Please use this identifier to cite or link to this item: https://hdl.handle.net/1959.11/28575
Title: Social Comparison as a Potential Moderator of the Relationship between Social Media Use and Psychological Wellbeing in Young Adults
Contributor(s): Loi, Natasha M  (author)orcid ; Thorsteinsson, Einar B  (author)orcid ; Ebdell, Emily (author)
Publication Date: 2020-01-30
DOI: 10.2139/ssrn.3516448
Handle Link: https://hdl.handle.net/1959.11/28575
Abstract: Social media is a pervasive part of young adults’ everyday lives and studies have suggested that there may be linkages between social media use, social comparison, and levels of depression and self-esteem. This study examines upward (comparing to someone perceived to be superior) and downward (comparing to someone perceived to be inferior) social comparison as potential moderators of the relationship between social media use and levels of depression and self-esteem in a sample of young adults. One hundred and seventy-three participants completed self-report measures of social comparison, depression, and self-esteem. Upward social comparison did not moderate the relationship between time spent on social media and depression or self-esteem. Downward social comparison, however, moderated the relationship between time spent on social media and levels of depression, however, no moderating effect was found for self-esteem. While it is unlikely that young adults will ever completely stop comparing themselves to others on social media, information and education can potentially help mitigate the often negative effects of such behaviour.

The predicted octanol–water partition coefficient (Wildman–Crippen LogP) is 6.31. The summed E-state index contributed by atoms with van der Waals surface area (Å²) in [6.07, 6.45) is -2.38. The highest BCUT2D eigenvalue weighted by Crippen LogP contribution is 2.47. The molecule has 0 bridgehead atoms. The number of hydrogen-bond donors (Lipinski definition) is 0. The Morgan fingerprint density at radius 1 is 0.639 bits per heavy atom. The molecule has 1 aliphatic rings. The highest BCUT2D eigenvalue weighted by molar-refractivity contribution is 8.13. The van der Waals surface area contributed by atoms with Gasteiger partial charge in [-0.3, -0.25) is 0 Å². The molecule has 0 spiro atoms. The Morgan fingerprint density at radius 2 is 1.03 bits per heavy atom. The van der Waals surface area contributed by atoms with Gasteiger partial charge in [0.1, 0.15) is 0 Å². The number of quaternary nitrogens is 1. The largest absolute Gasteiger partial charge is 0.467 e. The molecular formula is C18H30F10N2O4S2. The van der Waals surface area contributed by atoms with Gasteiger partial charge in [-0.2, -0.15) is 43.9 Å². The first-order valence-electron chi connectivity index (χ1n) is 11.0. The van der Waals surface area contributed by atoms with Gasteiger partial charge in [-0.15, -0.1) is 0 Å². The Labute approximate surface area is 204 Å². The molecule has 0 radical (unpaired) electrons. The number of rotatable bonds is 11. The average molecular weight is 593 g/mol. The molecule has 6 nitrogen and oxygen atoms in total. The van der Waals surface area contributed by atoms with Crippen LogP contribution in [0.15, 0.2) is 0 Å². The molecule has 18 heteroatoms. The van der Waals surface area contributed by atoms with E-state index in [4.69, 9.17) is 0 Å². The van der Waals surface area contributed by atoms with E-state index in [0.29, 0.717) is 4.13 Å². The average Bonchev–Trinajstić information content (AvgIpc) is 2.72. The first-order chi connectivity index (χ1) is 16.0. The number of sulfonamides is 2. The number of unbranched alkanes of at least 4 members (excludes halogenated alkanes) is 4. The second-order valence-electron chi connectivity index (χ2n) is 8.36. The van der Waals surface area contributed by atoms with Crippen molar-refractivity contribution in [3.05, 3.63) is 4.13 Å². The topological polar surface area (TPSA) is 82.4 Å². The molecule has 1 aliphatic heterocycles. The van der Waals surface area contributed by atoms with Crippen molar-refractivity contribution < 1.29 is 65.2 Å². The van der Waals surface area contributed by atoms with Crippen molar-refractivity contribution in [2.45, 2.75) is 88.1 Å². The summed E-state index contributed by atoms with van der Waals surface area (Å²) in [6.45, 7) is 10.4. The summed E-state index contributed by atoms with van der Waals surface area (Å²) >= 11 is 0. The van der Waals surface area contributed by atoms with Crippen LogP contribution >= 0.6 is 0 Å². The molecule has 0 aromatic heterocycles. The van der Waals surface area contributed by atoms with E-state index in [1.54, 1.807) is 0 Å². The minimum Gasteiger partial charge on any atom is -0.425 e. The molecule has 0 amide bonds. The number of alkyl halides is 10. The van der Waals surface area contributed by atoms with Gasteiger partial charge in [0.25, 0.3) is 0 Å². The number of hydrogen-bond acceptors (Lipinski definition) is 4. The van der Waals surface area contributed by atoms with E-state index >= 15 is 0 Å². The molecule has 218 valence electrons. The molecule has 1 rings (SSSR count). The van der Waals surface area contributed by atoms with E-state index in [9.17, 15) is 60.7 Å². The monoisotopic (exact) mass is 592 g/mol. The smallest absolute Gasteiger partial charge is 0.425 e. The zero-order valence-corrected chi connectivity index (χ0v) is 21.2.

Publication Type: Working Paper
Publisher: Social Science Research Network (SSRN)
Place of Publication: New York, United States of America
Field of Research (FOR): 170102 Developmental Psychology and Ageing
170106 Health, Clinical and Counselling Psychology
Socio-Economic Objective (SEO): 970117 Expanding Knowledge in Psychology and Cognitive Sciences
HERDC Category Description: W Working Paper
Other Links: https://ssrn.com/abstract=3516448
Appears in Collections:School of Psychology
Working Paper

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